Growing Apologist

Becoming a Defender of Truth

To Become A Saint

on November 14, 2011

I knew that the Church has quite a process in place to declare a person a Saint, but I did not realize how involved it actually is.  There are three titles that a person is given during the process before the person is actually declared to be a Saint of the Church [1].  However, before this process can even begin, five years must pass after the person’s death in order to allow the people’s emotions to settle and to keep the process objective [2].  In rare instances, the five year waiting period can be waived by the Pope [1,2].

Antichristus, a woodcut by Lucas Cranach of th...

Servant of God

The first title given to the person in question is the Servant of God, but this title is given only after close examination of the person’s life.  People who knew the person are called to the ecclesiastical court to testify of the person’s Christian virtues of faith, hope, charity, prudence, justice, temperance, fortitude, and others [2].  Additionally, all public and private documents of the person is gathered and reviewed.  After all of this is reviewed, it is decided whether to pass the Decree of Heroic Virtue.  If passed, then the person is given the title Servant of God [1].


The Decree of Heroic Virtue is passed to the Pope.  Once the Pope agrees with the Decree of Heroic Virtue, the person is then given the title Venerable Servant of God [1].


Pope Benedictus XVI

Once made a Vernerable Servant of God, a miracle has to take place.  This miracle has to be something that could not have happened naturally and must be proven to be attributed solely to the intercession of the Vernerable Servant of God [1].  The miracle is the first proof that the person in question is in heaven.  In cases of Martyrdom, the requirement of the first miracle is waived, on the basis that the Martyrdom is an Act of Grace and is a miracle in itself [1].  Upon agreement between the scientific commission and the theological commission that the act was in fact a miracle completed at the intercession of the Servant of God, the person is declared Blessed by the Pope and the rite of beatification begins, which is the acknowledgment in certain regions of the Church of the person’s intercessory abilities [1,2].  The person is not yet recognized in the entire church.


A second miracle, just like the first, must take place after the title of Blessed is given to the Servant of God.  Once the second miracle goes through the scientific and theological commissions, the person is canonized as a Saint by the Pope [1,2].  It should be noted that the person is not made a saint by the Pope, as this Pope Urban II at the Council of Clermont of only done by God.  Rather the person is merely recognized by the Church as a person called to God’s side [1].  It is at this point that the person is recognized by the entire Church as a Saint with the ability to intercede for us.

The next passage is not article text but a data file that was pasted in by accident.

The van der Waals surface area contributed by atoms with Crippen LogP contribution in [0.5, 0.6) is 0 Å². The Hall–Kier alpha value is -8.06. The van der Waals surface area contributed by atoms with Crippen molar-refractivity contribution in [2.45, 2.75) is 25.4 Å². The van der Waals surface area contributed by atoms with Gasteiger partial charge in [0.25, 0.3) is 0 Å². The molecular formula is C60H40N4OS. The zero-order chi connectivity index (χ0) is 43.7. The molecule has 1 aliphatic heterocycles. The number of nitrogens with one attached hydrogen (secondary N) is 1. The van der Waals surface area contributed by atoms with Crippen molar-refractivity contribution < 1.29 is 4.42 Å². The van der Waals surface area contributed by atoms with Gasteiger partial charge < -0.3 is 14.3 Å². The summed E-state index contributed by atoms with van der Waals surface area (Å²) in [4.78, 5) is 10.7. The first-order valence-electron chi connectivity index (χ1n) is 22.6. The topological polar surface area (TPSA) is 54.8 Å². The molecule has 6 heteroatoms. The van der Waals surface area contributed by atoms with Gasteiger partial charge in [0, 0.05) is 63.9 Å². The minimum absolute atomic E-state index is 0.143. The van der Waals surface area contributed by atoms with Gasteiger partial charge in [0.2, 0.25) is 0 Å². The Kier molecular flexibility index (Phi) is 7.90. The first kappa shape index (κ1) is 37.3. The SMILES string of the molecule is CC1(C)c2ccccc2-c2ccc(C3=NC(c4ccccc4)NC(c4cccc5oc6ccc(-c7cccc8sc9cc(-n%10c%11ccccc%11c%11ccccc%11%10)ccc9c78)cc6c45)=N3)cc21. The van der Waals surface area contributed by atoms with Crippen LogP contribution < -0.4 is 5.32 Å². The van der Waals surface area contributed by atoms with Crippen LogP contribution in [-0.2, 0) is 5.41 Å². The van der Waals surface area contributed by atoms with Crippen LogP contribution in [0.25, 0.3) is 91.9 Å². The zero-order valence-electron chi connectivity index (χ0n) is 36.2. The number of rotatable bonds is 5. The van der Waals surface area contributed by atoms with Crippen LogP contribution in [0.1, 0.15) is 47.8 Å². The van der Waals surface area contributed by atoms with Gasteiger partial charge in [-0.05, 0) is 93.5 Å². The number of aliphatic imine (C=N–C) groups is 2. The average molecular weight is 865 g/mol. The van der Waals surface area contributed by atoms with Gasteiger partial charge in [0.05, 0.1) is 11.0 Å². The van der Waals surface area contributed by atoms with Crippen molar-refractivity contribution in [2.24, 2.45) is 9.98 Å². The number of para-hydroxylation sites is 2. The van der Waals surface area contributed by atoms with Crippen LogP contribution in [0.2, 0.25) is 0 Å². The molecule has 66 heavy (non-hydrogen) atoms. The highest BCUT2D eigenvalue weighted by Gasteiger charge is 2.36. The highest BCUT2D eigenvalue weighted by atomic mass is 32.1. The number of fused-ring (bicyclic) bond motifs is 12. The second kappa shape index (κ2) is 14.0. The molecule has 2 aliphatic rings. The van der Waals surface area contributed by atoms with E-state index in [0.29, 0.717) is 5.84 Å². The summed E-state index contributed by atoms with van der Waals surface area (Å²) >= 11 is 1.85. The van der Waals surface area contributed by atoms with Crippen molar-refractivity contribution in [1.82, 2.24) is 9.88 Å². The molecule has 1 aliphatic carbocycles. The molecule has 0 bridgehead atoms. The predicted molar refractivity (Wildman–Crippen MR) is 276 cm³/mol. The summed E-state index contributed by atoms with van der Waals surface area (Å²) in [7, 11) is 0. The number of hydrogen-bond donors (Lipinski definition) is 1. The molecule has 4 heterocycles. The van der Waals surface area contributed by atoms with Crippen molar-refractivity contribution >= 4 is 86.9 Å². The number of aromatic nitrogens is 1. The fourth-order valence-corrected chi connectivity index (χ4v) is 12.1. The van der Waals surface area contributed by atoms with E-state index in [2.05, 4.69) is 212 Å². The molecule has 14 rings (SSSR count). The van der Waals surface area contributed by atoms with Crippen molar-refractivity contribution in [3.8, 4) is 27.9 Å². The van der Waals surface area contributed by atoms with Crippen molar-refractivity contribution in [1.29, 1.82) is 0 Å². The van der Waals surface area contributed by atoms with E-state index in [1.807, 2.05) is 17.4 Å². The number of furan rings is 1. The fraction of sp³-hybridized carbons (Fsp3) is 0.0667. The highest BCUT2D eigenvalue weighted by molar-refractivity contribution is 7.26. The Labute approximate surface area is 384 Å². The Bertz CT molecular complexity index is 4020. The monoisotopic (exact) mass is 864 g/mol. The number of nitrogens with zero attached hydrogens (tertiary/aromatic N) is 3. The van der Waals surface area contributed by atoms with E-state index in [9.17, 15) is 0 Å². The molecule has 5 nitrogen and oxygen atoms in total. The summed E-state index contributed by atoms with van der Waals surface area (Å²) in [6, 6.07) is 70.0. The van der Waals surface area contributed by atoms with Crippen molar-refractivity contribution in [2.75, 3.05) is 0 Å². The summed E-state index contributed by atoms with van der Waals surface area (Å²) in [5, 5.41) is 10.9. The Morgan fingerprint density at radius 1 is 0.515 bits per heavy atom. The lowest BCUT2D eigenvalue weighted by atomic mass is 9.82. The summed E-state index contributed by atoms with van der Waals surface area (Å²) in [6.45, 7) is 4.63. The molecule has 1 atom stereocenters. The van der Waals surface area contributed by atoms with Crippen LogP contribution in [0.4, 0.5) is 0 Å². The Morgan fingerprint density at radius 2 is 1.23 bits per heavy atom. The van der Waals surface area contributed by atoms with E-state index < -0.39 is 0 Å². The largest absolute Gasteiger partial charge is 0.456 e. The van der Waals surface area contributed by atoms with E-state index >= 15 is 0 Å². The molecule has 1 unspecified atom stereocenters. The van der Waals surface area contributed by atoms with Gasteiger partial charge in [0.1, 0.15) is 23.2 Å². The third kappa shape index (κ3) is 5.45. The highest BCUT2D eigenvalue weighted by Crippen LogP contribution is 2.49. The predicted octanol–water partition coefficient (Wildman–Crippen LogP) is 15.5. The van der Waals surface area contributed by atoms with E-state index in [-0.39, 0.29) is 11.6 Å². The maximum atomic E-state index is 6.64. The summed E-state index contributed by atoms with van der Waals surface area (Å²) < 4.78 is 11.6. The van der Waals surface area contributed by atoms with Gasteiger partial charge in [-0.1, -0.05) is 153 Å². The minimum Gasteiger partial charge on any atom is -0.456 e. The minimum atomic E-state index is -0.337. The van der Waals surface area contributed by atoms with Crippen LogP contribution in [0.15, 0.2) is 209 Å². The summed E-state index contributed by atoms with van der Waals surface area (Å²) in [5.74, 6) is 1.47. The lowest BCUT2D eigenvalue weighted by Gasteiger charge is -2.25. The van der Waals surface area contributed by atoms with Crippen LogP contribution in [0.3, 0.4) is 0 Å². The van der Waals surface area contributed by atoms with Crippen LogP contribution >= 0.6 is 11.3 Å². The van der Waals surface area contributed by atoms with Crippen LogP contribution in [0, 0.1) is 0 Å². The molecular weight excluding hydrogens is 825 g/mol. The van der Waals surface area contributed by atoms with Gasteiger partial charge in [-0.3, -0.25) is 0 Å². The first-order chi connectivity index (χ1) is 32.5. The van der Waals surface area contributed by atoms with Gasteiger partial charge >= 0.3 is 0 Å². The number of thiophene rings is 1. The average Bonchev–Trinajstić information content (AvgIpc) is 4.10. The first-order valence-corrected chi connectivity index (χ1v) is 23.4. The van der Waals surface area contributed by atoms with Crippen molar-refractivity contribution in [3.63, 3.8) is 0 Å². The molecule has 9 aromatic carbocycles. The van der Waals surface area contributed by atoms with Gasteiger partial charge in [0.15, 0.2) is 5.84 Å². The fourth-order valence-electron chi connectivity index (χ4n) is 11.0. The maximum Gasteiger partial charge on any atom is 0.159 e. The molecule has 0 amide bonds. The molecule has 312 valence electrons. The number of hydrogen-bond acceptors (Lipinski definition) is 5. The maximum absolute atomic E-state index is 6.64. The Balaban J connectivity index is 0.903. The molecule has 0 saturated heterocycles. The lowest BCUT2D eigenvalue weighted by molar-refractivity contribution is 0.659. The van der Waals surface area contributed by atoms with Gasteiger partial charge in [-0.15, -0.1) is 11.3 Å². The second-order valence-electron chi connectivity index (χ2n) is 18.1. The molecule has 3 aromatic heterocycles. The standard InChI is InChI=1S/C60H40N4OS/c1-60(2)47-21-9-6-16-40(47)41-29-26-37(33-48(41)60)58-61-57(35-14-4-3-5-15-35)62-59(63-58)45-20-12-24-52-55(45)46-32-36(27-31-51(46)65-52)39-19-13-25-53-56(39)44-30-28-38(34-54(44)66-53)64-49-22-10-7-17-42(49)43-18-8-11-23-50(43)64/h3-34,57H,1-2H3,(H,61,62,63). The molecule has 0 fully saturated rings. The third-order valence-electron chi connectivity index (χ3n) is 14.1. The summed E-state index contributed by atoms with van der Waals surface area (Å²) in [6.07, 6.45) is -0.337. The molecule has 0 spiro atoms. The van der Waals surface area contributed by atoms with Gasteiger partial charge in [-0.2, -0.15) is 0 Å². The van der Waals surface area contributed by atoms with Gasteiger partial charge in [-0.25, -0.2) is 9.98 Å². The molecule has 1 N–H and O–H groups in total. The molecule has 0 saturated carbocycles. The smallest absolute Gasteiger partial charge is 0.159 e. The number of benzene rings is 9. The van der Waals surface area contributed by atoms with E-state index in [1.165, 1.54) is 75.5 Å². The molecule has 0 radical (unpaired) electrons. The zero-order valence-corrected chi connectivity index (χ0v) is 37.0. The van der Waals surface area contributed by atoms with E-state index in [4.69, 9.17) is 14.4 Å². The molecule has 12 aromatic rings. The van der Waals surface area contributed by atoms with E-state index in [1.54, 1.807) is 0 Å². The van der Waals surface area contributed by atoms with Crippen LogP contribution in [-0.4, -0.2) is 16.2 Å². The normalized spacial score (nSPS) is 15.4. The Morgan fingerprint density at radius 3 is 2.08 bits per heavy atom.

As you can see, this is quite a process that can take many years to be completed.  There are a lot more details and intricate steps that take place, and I invite all to investigate this process in more details.  Below are my references for this article along with links for more information.


Please ask if you have any questions, and I will get back to you with an answer and/or resources.


[1] The Process of Beautification and Canonization,  EWTN, Link

[2] Canonization Process, Catholic Pages, Link

More information

Vatican Saint-Maker Tells What it Takes to Make the Cut, Catholic Education Resource Center

Beautification and Canonization, New Advent Catholic Encyclopedia

Saint What’s Your Name, Saint Theodora/Mother Theodora Blog

St. Maria and Our Call to Sainthood, A Knight’s Walk in the Kingdom Blog


6 responses to “To Become A Saint

  1. therightwritehaven says:

    There’s a spelling error there – it should be ‘beatification’, not ‘beautification’.

    But other than that, a wonderful summary of the entire process – kudos to you, and keep it up! (:

  2. SR says:

    This is great and so much information. Thanks for taking the time to post. God Bless, SR

  3. cinhosa says:

    I enjoyed the overview of the process. I wondered why Pope John Paul II was already ‘Blessed JPII’.

    • Pamalogist says:

      I’m glad that you enjoyed it. 🙂 Yup, Pope John Paul II is one of those rare instances where the entire five year waiting period was waived. I do find that interesting and I’m curious as to the reasons for waiving the five year period. It is my understanding that not many of the popes who have died have had that time period waived. Interesting stuff. 🙂

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